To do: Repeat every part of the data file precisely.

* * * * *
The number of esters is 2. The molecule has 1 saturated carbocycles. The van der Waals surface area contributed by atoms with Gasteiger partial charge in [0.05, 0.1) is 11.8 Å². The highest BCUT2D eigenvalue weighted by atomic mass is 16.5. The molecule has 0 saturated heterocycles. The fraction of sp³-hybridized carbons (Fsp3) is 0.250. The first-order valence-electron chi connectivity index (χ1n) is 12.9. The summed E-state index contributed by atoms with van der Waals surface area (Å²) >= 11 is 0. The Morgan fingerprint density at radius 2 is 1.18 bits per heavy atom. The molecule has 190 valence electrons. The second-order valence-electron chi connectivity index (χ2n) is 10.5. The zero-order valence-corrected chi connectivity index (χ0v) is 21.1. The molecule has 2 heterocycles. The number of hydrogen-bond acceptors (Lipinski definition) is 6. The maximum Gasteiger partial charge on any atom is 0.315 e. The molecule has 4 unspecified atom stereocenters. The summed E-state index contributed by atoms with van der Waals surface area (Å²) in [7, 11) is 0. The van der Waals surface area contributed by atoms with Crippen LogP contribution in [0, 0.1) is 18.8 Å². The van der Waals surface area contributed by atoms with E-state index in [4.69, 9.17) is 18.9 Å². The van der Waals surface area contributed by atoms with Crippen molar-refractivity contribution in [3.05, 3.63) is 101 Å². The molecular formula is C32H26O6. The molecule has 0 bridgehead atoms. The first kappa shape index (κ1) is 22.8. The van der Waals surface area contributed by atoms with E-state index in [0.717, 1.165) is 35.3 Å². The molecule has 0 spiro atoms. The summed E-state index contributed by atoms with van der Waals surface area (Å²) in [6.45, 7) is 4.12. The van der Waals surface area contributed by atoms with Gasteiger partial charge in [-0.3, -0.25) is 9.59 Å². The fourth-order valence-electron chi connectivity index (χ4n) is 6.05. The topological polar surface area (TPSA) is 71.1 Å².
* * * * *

The number of esters is 2. The molecule has 1 saturated carbocycles. The van der Waals surface area contributed by atoms with Gasteiger partial charge in [0.05, 0.1) is 11.8 Å². The highest BCUT2D eigenvalue weighted by atomic mass is 16.5. The molecule has 0 saturated heterocycles. The fraction of sp³-hybridized carbons (Fsp3) is 0.250. The first-order valence-electron chi connectivity index (χ1n) is 12.9. The summed E-state index contributed by atoms with van der Waals surface area (Å²) >= 11 is 0. The Morgan fingerprint density at radius 2 is 1.18 bits per heavy atom. The molecule has 190 valence electrons. The second-order valence-electron chi connectivity index (χ2n) is 10.5. The zero-order valence-corrected chi connectivity index (χ0v) is 21.1. The molecule has 2 heterocycles. The number of hydrogen-bond acceptors (Lipinski definition) is 6. The maximum Gasteiger partial charge on any atom is 0.315 e. The molecule has 4 unspecified atom stereocenters. The summed E-state index contributed by atoms with van der Waals surface area (Å²) in [7, 11) is 0. The van der Waals surface area contributed by atoms with Crippen LogP contribution in [0, 0.1) is 18.8 Å². The van der Waals surface area contributed by atoms with E-state index in [4.69, 9.17) is 18.9 Å². The van der Waals surface area contributed by atoms with Crippen molar-refractivity contribution in [3.05, 3.63) is 101 Å². The molecular formula is C32H26O6. The molecule has 0 bridgehead atoms. The first kappa shape index (κ1) is 22.8. The van der Waals surface area contributed by atoms with E-state index in [0.717, 1.165) is 35.3 Å². The molecule has 0 spiro atoms. The summed E-state index contributed by atoms with van der Waals surface area (Å²) in [6.45, 7) is 4.12. The van der Waals surface area contributed by atoms with Gasteiger partial charge in [-0.3, -0.25) is 9.59 Å². The fourth-order valence-electron chi connectivity index (χ4n) is 6.05. The topological polar surface area (TPSA) is 71.1 Å².